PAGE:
Basically, it’s Dances With Wolves, with blue people, and spaceships, set in a forest, and as if the director has skimmed through books by James Lovelock. All of those things are independently good – even Costner, one of the Hollywood icons when I was a wee nipper.
But, well, it was all a bit silly.
The aliens weren’t particularly alien. Everything was pilfered from the real world – even the sacred tree idea/visuals. (I remember travelling by river through the Amazon, and seeing certain tree species sticking up out of the plantain region. I think they were some species of fig, but it was a few years ago, and those trees were preserved because they were important to the local tribes.) But yeah, I can see it introducing newcomers to science fantasy, and that’s no bad thing.
However, District 9 for the Oscar for best picture, please.
Still, I did learn that you can really impress your girlfriend with the 3D glasses. What you do is put the glasses on, glance at her and suddenly move back startled, as if she is actually in 3D!
This joke works only the once, I’m reliably informed.
It was a decent movie, really: lots of stuff no one ever saw before. As I said, it wasn’t that deep, but it gets a free pass because of the innovation.
Same with literature, really.
Stuff – you mean the whole 3D technology angle?
The story seemed secondary to the visual spectacle. I’m sure you’ve seen the bit going round the interwebs demonstrating that the story was basically the same as Pocahontas with the names changed. In its own way I suppose the story is classic but this was an interesting way of telling it, plus it looked awesome. Did you hear about the many people who experienced depression after watching it? They felt that the real world couldn’t compete with Avatar…methinks someone needs to get out a little more.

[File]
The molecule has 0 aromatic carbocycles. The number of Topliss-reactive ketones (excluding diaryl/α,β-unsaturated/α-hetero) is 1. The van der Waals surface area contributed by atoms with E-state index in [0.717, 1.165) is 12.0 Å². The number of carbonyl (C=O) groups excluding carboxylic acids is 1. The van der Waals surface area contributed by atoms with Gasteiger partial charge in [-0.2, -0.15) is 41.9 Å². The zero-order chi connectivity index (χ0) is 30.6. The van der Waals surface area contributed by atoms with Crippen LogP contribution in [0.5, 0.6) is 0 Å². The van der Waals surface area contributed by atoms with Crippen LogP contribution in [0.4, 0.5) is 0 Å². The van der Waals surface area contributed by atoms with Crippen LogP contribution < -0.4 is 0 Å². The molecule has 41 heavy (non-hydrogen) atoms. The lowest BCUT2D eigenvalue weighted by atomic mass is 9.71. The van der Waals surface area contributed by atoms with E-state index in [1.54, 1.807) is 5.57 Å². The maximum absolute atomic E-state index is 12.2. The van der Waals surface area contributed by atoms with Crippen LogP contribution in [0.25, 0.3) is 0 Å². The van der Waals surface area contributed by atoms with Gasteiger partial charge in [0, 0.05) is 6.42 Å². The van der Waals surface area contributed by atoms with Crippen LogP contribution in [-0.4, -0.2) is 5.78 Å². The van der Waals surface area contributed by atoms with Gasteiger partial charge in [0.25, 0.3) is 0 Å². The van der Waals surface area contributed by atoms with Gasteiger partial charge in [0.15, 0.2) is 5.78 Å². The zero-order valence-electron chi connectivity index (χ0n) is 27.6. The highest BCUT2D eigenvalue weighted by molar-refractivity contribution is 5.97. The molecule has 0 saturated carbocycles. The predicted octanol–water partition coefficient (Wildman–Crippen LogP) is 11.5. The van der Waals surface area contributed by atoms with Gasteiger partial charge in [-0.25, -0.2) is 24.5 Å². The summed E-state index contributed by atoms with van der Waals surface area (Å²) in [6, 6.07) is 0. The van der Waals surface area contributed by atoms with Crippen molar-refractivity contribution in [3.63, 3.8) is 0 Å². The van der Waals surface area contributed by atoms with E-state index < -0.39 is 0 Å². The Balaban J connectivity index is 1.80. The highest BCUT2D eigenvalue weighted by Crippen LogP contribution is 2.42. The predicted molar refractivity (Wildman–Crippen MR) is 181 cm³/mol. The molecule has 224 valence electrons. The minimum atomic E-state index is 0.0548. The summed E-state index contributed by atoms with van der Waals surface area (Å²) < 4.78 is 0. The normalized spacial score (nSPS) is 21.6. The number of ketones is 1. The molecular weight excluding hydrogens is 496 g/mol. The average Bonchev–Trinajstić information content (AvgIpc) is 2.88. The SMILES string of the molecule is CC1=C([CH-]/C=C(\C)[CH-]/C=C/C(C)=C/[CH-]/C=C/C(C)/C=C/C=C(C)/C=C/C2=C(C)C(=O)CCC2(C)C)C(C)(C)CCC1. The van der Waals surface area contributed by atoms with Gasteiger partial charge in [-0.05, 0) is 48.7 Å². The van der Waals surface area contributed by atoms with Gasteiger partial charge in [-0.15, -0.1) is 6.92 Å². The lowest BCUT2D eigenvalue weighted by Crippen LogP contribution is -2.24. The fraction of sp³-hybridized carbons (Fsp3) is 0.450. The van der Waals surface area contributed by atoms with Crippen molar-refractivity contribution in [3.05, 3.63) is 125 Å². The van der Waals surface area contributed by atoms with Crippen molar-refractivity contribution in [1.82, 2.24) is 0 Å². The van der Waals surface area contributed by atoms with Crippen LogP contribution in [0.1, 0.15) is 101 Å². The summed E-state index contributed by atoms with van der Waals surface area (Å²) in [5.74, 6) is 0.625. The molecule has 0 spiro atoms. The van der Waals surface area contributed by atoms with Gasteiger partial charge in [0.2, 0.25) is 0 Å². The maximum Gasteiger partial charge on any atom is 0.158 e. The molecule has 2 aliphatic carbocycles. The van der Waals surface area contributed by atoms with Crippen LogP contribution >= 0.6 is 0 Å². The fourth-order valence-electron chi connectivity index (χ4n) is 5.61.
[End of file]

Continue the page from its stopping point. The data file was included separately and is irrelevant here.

“Did you hear about the many people who experienced depression after watching it? They felt that the real world couldn’t compete with Avatar…methinks someone needs to get out a little more.”
Hmm. That sounds a little like paid-for marketing hype, to me.
3D technology, photorealistic graphics, the absolute depth (read: cost) of the whole project: it certainly *did* refine graphics as a whole to an extent we haven’t thought of.
And apparently this is enough to get it an Oscar nomination.
I loved it, completely and totally, and I might add, unashamedly. 🙂 Avatar is like ‘Star Wars’ for our time – it’ll redefine the movie experience for sure, and you can add another question to the Big Question List: (Where were you on 9/11? Where were you when Princess Diana died?) How many times did you watch Avatar? 🙂
But that’s just me – I’m a bit of a nut when it comes to these things. 😉